Dishonest promoters use newspaper ads and emails to create the impression that mystery shopping jobs are a gateway to a high-paying job with reputable companies. They often create websites where you can “register” to become a mystery shopper, but first you have to pay a fee — for information about a certification program, a directory of mystery shopping companies, or a guarantee of a mystery shopping job.

It's unnecessary to pay anyone to get into the mystery shopper business. The certification offered is almost always worthless. A list of companies that hire mystery shoppers is available for free, and legitimate mystery shopper jobs are listed on the internet for free. If you try to get a refund from the promoters, you will be out of luck. Either the business won’t return your phone calls, or if it does, it’s to try another pitch.

Don’t Wire Money

You may have heard about people who are “hired” to be mystery shoppers, and told that their first assignment is to evaluate a money transfer service, like Western Union or MoneyGram. The shopper receives a check with instructions to deposit it in a personal bank account, withdraw the amount in cash, and wire it to a third party. The check is a fake.

By law, banks must make the funds from deposited checks available within days, but uncovering a fake check can take weeks. It may seem that the check has cleared and that the money has posted to the account, but when the check turns out to be a fake, the person who deposited the check and wired the money will be responsible for paying back the bank.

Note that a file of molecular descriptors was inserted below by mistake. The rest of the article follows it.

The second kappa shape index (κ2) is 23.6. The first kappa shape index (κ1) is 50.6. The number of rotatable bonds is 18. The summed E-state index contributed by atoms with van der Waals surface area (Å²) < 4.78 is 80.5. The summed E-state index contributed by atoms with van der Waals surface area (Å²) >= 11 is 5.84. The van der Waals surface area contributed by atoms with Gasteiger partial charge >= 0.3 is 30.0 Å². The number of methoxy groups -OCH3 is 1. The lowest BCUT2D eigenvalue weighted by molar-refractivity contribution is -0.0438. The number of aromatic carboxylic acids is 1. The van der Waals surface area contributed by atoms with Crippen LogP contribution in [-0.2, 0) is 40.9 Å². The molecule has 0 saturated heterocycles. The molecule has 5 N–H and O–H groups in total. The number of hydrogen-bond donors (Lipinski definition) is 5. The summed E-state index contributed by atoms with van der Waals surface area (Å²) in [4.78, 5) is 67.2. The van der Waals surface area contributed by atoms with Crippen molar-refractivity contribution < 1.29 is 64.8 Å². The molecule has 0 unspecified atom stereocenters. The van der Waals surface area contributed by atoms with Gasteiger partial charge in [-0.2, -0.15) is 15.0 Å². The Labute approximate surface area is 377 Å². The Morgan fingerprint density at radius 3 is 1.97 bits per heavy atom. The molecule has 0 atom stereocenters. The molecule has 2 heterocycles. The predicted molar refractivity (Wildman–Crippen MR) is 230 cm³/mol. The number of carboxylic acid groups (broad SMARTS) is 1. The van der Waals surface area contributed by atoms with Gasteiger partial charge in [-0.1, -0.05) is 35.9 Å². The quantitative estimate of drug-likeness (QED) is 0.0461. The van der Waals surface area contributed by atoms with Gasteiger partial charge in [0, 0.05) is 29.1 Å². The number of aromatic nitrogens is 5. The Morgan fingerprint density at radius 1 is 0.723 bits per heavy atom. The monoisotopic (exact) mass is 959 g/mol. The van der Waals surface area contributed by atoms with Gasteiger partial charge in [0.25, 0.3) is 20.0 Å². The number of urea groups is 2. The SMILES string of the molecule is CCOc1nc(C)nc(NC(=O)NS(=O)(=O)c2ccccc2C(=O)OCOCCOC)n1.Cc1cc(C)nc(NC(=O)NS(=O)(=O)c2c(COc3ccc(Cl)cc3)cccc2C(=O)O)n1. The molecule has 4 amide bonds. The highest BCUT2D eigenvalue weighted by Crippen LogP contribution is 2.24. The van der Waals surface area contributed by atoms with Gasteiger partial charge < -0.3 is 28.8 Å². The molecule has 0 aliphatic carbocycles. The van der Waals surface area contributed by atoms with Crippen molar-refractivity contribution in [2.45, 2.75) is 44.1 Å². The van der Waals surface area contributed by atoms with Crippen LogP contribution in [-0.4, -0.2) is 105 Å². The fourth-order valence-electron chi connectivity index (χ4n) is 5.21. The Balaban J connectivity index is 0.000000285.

It’s never a good idea to deposit a check from someone you don’t know and then wire money back.

Tips for Finding Legitimate Mystery Shopping Jobs

Becoming a mystery shopper for a legitimate company doesn’t cost anything. Here’s how you can do it:

Research mystery shopping. Check libraries, bookstores, or online sites for tips on how to find legitimate companies hiring mystery shoppers, as well as how to do the job effectively.

Search the internet for reviews and comments about mystery shopping companies that are accepting applications online. Dig deeper. Shills may be paid to post positive reviews.

Remember that legitimate companies don’t charge people to work for them – they pay people to work for them.

Never wire money as part of a mystery shopping assignment.

You can visit the Mystery Shopping Providers Association (MSPA) website at to search a database of mystery shopper assignments and learn how to apply for them. The MSPA offers certification programs for a fee, but you don't need "certification" to look – or apply – for assignments in its database.

In the meantime, don't do business with mystery shopping promoters who:

Advertise for mystery shoppers in a newspaper’s ‘help wanted’ section or by email.

Require that you pay for “certification.”

Guarantee a job as a mystery shopper.

Charge a fee for access to mystery shopping opportunities.

Sell directories of companies that hire mystery shoppers.

Ask you to deposit a check and wire some or all of the money to someone.

If you think you’ve seen a mystery shopping scam, file a complaint with:

The Federal Trade Commission

Your state Attorney General